At the same time, Georgetown Volunteer Fire Department was requested to respond with an ambulance.

At approximately 11:35 a.m., the ambulance showed up but police told them not to pull into the driveway. According to the lawsuit, the EMT was denied permission to enter the property and provide Valenti with medical care because it was a “crime scene.” He gained access at over 10 minutes later.

When the EMT and paramedic attached a portable heart monitor to Valenti, it showed he had still had heart activity.

Valenti was taken to Danbury Hospital and was taken into physician care just after 12:30 p.m., and was pronounced dead 5 minutes later.

EMS Complaints

The Georgetown EMS report from the April 11, 2016 incident documents paramedics not being allowed onto the scene to check on Valenti. When asked if they could go in, Chief Fuchs reportedly said no because it was a crime scene. Once eventually allowed in, medics report finding Valenti had "electrical activity" and immediately began resuscitation, which proved unsuccessful.

The next day, EMS Captain Sean Morris sent an email to Georgetown Fire Chief Michael Heibeck and Georgetown Fire Commissioner Jim Mecozzi, documenting "a major delay in care of about 13 minutes." Morris added that Chief Fuchs was "not allowing me to do my job because 'it was a crime scene and obvious death.'"

Morris's email then prompted Commissioner Mecozzi to send a letter to Redding First Selectman Julia Pemberton. Mecozzi wrote in part, "This raises the question, 'what was the patient's condition 15 minutes prior,' and if interventions at the EMT level had been started sooner would the outcome have been different."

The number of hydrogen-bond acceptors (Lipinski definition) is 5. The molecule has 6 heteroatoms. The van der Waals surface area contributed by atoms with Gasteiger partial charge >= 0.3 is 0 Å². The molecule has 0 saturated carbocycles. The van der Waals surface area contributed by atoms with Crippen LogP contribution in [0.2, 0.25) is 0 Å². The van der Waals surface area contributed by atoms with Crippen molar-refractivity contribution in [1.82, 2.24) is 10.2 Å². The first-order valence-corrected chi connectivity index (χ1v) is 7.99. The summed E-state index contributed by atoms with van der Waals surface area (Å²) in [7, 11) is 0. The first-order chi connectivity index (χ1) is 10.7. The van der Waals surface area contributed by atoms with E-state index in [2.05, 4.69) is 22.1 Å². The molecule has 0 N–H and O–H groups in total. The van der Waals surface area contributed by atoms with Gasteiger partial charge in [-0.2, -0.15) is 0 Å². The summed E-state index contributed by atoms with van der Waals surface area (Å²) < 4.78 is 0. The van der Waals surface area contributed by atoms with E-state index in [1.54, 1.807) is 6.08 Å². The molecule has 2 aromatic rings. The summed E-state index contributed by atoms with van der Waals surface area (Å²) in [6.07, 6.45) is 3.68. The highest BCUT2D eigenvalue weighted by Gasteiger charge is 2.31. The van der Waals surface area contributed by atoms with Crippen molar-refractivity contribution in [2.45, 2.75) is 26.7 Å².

Text messages from Commissioner Mecozzi to First Selectman Pemberton that day also discuss the incident. Mecozzi texted, "My gut says this could be a dicey decision on the Chiefs part," and "Let's hope it just goes away quietly."

"It's clear that the Georgetown Fire Chief, Fire Commissioner knew what kinds of deviations from protocol had occurred," said Gayle Sullivan, attorney for the Valenti family.

Chief placed on Administrative Leave

The lawsuit also points out concerns that during the response, one officer’s body camera was turned off for some time and another put his jacket on, obscuring the view from his camera.

Redding First Selectman Julia Pemberton said Chief Fuchs was placed on paid administrative leave effective October 30, while the town conducts an investigation into his handling of the emergency call and the actions subsequent to such call.

“I want to reassure the public that in the Chief’s absence, the Redding Police Department is fully prepared to serve the people of Redding as they always have. Due to the nature of the investigation no further comment on the specifics of this matter can be made at this time. If any citizen of Redding has questions or concerns please contact me and I will do my best to address them within those parameters.”

You can read the lawsuit here.